âI don’t know how long I can stay in Shanghai. I still miss my house, âsays Li. Yet she feels a burst of joy when she recalls her joy at having seen for the first time in person the sights of the city that she had only glimpsed. on the television. When she returns to her hometown, her former neighbors look at her in awe and ask her to tell them about Shanghai. Many of them have never left the province.
âCurrently there is still a gap between cities and poor mountainous areas in terms of education,â said Huang Yan, chairman of the Shanghai Smiles Foundation. Even with the government’s substantial efforts to reduce poverty, Huang believes it will take decades to close this gap. According to According to a report from Peking Normal University, only 50 percent of students in the poorest areas attend college, compared to more than 97 percent in China’s wealthy eastern provinces.
Li Xiumao sits in her room in the employee housing unit of her elevator company in Shanghai on April 7, 2017. Fu Danni / Sixth Tone
Vocational schools are presented as a way to fight poverty in the countryside. “The development of vocational education not only meets the goal of developing industries and talents, but also contributes to poverty reduction in rural China,” Yang Jin, head of the vocational education center and technical at the Chinese Ministry of Education, Recount the People’s Daily.
However, there is no guarantee that graduates will return to help develop their rural hometowns rather than looking for jobs in the cities. As such, charities like Shanghai Smiles offer an immediate solution but also contribute to China’s one-way mass migration from rural areas to urban centers.
Although the foundation has helped fund primary schools in poor areas, higher education remains centralized in cities. And the roots of inequalities go beyond finance: Complex educational regulations combined with the shortage of experienced teaching staff and the lack of opportunities for corporate partnerships in the countryside make it easier for students to come to the city rather than to relocate. seize opportunities in rural areas. And even so, strict China hukou – or the household registration system – can be an additional barrier for rural students seeking a better education in the city.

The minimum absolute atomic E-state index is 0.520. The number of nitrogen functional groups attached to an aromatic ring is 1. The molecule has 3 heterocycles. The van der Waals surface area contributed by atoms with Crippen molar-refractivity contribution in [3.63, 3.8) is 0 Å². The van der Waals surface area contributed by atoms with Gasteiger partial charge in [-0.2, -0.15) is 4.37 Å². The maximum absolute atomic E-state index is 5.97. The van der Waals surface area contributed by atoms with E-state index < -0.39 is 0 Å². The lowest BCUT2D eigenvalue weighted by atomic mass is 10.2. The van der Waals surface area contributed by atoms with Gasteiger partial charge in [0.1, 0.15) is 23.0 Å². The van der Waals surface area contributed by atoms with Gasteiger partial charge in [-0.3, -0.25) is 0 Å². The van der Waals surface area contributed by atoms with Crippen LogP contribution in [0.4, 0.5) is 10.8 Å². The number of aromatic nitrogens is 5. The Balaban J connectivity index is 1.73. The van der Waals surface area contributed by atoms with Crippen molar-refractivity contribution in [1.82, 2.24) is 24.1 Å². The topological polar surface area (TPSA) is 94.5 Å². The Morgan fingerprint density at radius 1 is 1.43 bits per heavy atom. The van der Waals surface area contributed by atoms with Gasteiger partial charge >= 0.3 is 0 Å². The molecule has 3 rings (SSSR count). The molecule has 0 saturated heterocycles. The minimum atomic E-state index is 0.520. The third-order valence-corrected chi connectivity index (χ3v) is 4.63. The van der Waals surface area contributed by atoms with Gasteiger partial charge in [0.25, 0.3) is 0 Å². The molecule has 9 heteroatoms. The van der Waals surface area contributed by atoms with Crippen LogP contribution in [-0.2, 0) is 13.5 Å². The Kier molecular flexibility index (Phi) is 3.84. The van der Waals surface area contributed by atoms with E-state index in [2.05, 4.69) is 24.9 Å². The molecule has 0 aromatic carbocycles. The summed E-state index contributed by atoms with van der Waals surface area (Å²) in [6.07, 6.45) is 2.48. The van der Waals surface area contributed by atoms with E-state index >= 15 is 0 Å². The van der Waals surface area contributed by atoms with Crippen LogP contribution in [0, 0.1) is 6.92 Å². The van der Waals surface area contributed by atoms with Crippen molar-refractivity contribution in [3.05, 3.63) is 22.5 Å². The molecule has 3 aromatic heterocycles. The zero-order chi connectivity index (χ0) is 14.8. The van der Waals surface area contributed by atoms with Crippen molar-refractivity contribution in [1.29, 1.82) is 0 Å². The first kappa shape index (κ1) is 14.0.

Regional divisions are apparent even among students at Shanghai Real Estate School. In a skipping rope competition hosted by the school last month, students grouped into separate cliques: Local Shanghai teens – mostly dropouts from mainstream schools – sported foreign-branded sneakers for them. boys and loud makeup and jewelry for girls. They were talking and laughing loudly alongside the calm, darker-skinned migrants from Yunnan and northwest China’s Qinghai Province.
For many of these rural students, the Shanghai Smiles Project is the only alternative to an unstable future as migrant workers. Pu Yan, 17, and Li Mei, 18, failed their high school entrance exams, and their families did not have the money to enroll them in local vocational schools.
The two friends left their Yi minority village in Yunnan – characterized by its colorful ethnic clothes and sour and spicy cuisine – for Shanghai, but the young women did not take city life or their training in elevator maintenance. âWe wanted to go home and find work there, but our families urged us to finish school,â Li Mei told Sixth Tone.
However, some students in vocational schools bring back to the countryside the skills acquired in the city. 18-year-old Deng Luping is from a Yao ethnic minority village with 60 households in Yunnan province; After the roads connecting his village to the rest of the county are built this year, it will take another four hours by car to reach the county seat.
A student takes an elevator maintenance course in Shanghai, March 21, 2017. Fu Danni / Sixth Tone
Growing up, Deng remembers Shanghai as a television image of the famous Bund clock tower; now the city is his reality. He enjoys his studies but does not want to land a job in an elevator repair company after graduation. Instead, he plans to help his father grow the family tea leaf business in the online market.
Had he stayed in his village, Deng says, he might never have heard of the power of the web or heard of internet moguls like Jack Ma from Alibaba and Pony Ma from Tencent, who became his professional heroes. âBefore, we didn’t even have enough – or good quality – computers in my school,â he says. âI didn’t know any of this before I came to Shanghai. “
Editors in Chief: Qian Jinghua and Jessica Levine.
(Header image: Elevator maintenance students work on their skills during a course in Shanghai, March 21, 2017. Fu Danni / Sixth Tone)